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Haltrin-Khalturina E.V. Two Wooers and their Sonnets: On Poetic Forms in Romeo and Juliet. Studia Litterarum, 2017, vol. 2, no 3, pp. 94–117. (In Russ.) DOI:10.22455/2500-4247-2017-2-3-94-117

Author: E.V. Haltrin-Khalturina
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Elena V. Haltrin-Khalturina, DSc in Philology, PhD in English (USA), Leading Research Fellow, A.M. Gorky Institute of World Literature of the Russian Academy of Sciences, Povarskaya 25 a, Moscow 121069, Russia. Е-mail: This email address is being protected from spambots. You need JavaScript enabled to view it., This email address is being protected from spambots. You need JavaScript enabled to view it.

Received: February 28, 2017
Published: September 25, 2017
Issue: 2017 Vol. 2, №3
Department: World Literature
Pages: 94-117

UDK: 821.111
BBK: 83.3(4Вел)51
Keywords: inset sonnets, shared sonnet, truncated sonnet, sonnet written in couplets, Shakespeare’s experiments with the sonnet form.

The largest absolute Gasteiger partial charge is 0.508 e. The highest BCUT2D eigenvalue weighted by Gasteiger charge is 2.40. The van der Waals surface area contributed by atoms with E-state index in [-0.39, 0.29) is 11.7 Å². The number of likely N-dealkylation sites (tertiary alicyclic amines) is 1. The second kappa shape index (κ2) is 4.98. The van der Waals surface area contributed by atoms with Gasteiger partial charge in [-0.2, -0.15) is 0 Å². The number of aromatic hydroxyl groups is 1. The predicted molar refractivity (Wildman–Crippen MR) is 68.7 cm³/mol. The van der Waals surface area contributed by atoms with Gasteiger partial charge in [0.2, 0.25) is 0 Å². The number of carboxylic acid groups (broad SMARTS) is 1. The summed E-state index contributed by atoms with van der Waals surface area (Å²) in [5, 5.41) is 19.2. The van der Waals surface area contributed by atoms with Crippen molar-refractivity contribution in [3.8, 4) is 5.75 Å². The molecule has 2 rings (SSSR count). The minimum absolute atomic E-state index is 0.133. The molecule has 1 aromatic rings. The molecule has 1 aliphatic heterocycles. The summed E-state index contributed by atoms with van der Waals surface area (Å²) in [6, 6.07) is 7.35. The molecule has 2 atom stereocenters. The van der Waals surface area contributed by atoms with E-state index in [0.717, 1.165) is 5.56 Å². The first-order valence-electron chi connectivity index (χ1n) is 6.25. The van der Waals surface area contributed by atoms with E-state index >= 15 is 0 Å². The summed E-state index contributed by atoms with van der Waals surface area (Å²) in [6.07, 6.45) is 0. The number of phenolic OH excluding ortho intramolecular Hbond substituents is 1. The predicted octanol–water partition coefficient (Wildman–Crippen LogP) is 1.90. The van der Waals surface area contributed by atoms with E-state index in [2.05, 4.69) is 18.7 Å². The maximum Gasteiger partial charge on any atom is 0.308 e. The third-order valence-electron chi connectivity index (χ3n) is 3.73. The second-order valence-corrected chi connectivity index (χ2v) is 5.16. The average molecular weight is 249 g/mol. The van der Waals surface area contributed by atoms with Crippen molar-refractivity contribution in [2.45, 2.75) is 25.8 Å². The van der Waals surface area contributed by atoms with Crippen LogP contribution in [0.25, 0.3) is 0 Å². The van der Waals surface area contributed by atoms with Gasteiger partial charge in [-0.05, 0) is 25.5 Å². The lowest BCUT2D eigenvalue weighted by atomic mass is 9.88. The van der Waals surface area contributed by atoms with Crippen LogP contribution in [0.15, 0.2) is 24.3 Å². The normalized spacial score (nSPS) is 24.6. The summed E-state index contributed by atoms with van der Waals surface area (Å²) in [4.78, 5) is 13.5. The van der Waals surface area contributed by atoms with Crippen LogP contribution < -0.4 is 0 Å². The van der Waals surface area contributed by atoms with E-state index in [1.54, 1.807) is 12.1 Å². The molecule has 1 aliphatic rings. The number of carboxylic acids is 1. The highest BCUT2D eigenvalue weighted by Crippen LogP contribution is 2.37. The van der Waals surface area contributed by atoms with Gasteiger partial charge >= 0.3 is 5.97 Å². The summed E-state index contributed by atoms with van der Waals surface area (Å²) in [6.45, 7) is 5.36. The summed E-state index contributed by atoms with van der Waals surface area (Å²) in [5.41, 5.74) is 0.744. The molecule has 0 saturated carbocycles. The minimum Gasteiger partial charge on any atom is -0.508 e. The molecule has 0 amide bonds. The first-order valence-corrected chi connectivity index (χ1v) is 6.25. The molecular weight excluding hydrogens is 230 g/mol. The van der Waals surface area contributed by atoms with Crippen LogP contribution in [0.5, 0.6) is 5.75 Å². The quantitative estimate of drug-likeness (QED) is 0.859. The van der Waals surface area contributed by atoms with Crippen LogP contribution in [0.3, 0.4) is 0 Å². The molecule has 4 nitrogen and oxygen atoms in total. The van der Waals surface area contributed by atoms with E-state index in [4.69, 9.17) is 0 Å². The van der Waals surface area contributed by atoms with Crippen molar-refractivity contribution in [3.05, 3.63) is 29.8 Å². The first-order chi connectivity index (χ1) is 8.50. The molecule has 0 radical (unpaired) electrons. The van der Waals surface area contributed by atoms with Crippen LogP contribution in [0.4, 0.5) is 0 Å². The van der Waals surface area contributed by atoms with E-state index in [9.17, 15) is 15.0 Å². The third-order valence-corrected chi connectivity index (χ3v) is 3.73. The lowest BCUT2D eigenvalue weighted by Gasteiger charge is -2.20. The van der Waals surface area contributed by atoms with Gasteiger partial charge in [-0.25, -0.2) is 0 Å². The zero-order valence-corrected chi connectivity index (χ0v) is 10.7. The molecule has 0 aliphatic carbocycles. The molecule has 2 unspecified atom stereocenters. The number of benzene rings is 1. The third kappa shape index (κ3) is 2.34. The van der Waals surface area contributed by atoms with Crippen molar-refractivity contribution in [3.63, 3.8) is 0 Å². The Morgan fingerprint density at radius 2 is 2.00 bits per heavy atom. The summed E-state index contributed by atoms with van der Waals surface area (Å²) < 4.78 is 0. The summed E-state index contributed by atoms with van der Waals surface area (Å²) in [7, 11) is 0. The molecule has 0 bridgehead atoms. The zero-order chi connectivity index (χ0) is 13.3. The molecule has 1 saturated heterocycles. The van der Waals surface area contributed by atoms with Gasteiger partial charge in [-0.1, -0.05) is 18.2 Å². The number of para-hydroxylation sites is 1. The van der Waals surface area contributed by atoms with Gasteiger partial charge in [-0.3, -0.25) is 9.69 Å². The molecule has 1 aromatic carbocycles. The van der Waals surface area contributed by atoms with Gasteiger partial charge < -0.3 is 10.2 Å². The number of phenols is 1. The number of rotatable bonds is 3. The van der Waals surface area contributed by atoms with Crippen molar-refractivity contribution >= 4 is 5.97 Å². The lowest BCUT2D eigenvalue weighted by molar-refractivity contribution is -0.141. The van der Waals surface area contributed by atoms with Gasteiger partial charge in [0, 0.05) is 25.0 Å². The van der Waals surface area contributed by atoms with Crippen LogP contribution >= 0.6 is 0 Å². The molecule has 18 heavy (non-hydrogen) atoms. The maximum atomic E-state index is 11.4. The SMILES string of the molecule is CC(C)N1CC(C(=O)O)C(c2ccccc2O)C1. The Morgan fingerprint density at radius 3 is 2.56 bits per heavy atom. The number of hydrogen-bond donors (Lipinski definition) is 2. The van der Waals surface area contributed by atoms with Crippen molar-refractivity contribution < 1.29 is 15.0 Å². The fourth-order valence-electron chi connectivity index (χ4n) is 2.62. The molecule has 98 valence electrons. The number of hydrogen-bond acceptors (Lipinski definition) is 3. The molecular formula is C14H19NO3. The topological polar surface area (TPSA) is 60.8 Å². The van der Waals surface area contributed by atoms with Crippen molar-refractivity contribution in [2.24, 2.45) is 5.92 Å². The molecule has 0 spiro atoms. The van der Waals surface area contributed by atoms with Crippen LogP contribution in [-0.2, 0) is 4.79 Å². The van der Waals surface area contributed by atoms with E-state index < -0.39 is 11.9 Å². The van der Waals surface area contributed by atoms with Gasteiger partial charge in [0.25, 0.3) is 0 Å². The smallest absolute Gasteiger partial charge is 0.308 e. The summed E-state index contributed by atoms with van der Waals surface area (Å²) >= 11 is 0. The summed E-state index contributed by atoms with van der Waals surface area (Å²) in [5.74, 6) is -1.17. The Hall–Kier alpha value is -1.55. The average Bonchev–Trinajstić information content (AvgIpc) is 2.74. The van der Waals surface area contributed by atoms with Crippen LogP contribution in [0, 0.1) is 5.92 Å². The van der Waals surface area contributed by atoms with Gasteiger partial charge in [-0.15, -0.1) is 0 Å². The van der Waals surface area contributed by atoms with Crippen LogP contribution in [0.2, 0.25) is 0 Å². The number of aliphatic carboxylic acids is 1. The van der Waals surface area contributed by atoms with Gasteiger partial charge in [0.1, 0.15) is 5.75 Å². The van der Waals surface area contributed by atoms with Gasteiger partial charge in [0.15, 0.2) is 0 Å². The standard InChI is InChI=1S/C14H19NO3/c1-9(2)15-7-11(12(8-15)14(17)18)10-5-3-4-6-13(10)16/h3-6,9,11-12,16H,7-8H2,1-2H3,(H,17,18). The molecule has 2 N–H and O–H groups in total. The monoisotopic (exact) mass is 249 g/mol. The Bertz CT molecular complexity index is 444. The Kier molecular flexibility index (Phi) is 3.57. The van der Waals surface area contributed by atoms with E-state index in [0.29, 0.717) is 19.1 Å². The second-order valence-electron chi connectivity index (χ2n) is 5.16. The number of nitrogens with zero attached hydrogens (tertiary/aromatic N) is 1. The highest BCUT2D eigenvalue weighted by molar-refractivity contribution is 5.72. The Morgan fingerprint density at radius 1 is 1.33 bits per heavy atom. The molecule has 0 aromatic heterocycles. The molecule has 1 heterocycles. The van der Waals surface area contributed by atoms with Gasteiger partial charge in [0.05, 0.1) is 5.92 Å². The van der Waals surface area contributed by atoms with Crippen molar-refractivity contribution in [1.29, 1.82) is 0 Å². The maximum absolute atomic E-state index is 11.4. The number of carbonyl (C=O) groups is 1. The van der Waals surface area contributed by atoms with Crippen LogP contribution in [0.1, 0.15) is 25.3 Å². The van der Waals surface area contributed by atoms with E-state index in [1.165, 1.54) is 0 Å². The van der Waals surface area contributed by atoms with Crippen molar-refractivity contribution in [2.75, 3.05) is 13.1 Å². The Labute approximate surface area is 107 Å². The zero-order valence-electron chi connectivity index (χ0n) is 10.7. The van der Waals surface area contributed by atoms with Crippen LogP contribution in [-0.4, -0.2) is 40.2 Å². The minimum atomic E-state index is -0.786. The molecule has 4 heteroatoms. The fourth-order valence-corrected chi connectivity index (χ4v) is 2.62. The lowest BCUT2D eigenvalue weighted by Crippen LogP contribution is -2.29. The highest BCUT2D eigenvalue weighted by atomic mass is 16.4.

The article looks at the semiotics of the sonnet form used by Shakespeare in his tragedy Romeo and Juliet. Particular attention is paid to two sonnets, of Paris and of Romeo, in which different manners of courting are played out. The poetic “gift” from Romeo to Juliet, their shared sonnets, one complete and one interrupted (Act 1, Sc. 5, ls. 92–109), is a notorious and much discussed piece of Shakespeare’s dramatic poetry. However, the other wooing sonnet representing desires of Paris and mouthed by Lady Capulet (Act 1, Sc. 3, ls. 80–95), seems to lack that kind of attention. Our essay juxtaposes the two
sonnets in question, which are built around extended metaphors (conceits). Romeo’s sonneteering is endowed with dramatic power that quickens the debate and inspires accord between the title’s heroes. The semantic charge of this shared sonnet resonates in the heroes’ scenic gestures, prompting the play’s outcome. By contrast, the rather inert sonnet of Paris is like a dead letter of bookish instruction, which neither inspires amorous response, nor moves Juliet. The article also places Romeo’s and Paris’s pieces against Shakespeare’s sonnets 128 and 126 of the 1609 edition.


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